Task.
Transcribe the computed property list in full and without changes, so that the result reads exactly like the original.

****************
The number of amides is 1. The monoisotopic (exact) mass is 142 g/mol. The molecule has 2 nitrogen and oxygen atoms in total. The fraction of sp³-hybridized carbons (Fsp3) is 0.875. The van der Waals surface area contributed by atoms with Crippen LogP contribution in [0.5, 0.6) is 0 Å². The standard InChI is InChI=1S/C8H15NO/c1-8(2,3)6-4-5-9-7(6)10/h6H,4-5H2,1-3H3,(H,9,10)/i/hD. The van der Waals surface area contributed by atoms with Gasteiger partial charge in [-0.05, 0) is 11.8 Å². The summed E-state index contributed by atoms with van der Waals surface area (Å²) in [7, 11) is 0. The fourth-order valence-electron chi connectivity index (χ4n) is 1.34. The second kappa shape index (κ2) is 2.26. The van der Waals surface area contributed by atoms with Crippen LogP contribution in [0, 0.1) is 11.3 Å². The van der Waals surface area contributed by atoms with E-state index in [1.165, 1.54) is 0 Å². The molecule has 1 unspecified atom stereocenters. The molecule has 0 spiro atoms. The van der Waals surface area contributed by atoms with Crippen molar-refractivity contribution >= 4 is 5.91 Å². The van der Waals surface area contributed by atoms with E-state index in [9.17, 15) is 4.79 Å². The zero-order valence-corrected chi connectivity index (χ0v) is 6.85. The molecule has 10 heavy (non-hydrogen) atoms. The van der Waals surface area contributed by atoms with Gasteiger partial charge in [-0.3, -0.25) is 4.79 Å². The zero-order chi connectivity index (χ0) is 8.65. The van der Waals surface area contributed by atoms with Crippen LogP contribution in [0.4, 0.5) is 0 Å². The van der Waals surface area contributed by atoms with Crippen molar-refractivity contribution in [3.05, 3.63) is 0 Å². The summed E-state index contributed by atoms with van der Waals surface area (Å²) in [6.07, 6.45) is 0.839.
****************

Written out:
The number of amides is 1. The monoisotopic (exact) mass is 142 g/mol. The molecule has 2 nitrogen and oxygen atoms in total. The fraction of sp³-hybridized carbons (Fsp3) is 0.875. The van der Waals surface area contributed by atoms with Crippen LogP contribution in [0.5, 0.6) is 0 Å². The standard InChI is InChI=1S/C8H15NO/c1-8(2,3)6-4-5-9-7(6)10/h6H,4-5H2,1-3H3,(H,9,10)/i/hD. The van der Waals surface area contributed by atoms with Gasteiger partial charge in [-0.05, 0) is 11.8 Å². The summed E-state index contributed by atoms with van der Waals surface area (Å²) in [7, 11) is 0. The fourth-order valence-electron chi connectivity index (χ4n) is 1.34. The second kappa shape index (κ2) is 2.26. The van der Waals surface area contributed by atoms with Crippen LogP contribution in [0, 0.1) is 11.3 Å². The van der Waals surface area contributed by atoms with E-state index in [1.165, 1.54) is 0 Å². The molecule has 1 unspecified atom stereocenters. The molecule has 0 spiro atoms. The van der Waals surface area contributed by atoms with Crippen molar-refractivity contribution >= 4 is 5.91 Å². The van der Waals surface area contributed by atoms with E-state index in [9.17, 15) is 4.79 Å². The zero-order valence-corrected chi connectivity index (χ0v) is 6.85. The molecule has 10 heavy (non-hydrogen) atoms. The van der Waals surface area contributed by atoms with Gasteiger partial charge in [-0.3, -0.25) is 4.79 Å². The zero-order chi connectivity index (χ0) is 8.65. The van der Waals surface area contributed by atoms with Crippen LogP contribution in [0.4, 0.5) is 0 Å². The van der Waals surface area contributed by atoms with Crippen molar-refractivity contribution in [3.05, 3.63) is 0 Å². The summed E-state index contributed by atoms with van der Waals surface area (Å²) in [6.07, 6.45) is 0.839.